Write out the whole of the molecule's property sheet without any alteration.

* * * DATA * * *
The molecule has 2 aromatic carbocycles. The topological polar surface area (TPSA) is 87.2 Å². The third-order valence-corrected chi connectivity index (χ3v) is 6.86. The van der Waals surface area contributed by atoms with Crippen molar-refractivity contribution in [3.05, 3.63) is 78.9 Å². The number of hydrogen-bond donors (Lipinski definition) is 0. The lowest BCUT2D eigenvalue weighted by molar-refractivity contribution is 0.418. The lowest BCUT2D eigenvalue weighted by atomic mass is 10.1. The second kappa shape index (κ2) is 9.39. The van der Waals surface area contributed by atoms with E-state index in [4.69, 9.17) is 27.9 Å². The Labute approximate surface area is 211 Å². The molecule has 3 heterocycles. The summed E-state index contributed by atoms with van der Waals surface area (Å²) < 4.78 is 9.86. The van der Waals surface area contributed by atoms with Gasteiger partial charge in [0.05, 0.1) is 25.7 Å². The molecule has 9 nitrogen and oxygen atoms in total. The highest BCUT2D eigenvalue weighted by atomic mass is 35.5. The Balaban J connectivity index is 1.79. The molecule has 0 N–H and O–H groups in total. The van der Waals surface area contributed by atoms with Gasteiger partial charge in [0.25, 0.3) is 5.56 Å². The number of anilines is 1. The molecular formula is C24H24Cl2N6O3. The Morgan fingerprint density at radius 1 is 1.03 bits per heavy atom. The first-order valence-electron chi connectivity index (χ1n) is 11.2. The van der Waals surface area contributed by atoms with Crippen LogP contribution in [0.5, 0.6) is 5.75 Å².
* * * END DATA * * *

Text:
The molecule has 2 aromatic carbocycles. The topological polar surface area (TPSA) is 87.2 Å². The third-order valence-corrected chi connectivity index (χ3v) is 6.86. The van der Waals surface area contributed by atoms with Crippen molar-refractivity contribution in [3.05, 3.63) is 78.9 Å². The number of hydrogen-bond donors (Lipinski definition) is 0. The lowest BCUT2D eigenvalue weighted by molar-refractivity contribution is 0.418. The lowest BCUT2D eigenvalue weighted by atomic mass is 10.1. The second kappa shape index (κ2) is 9.39. The van der Waals surface area contributed by atoms with E-state index in [4.69, 9.17) is 27.9 Å². The Labute approximate surface area is 211 Å². The molecule has 3 heterocycles. The summed E-state index contributed by atoms with van der Waals surface area (Å²) < 4.78 is 9.86. The van der Waals surface area contributed by atoms with Gasteiger partial charge in [0.05, 0.1) is 25.7 Å². The molecule has 9 nitrogen and oxygen atoms in total. The highest BCUT2D eigenvalue weighted by atomic mass is 35.5. The Balaban J connectivity index is 1.79. The molecule has 0 N–H and O–H groups in total. The van der Waals surface area contributed by atoms with Gasteiger partial charge in [0.25, 0.3) is 5.56 Å². The number of anilines is 1. The molecular formula is C24H24Cl2N6O3. The Morgan fingerprint density at radius 1 is 1.03 bits per heavy atom. The first-order valence-electron chi connectivity index (χ1n) is 11.2. The van der Waals surface area contributed by atoms with Crippen LogP contribution in [0.5, 0.6) is 5.75 Å².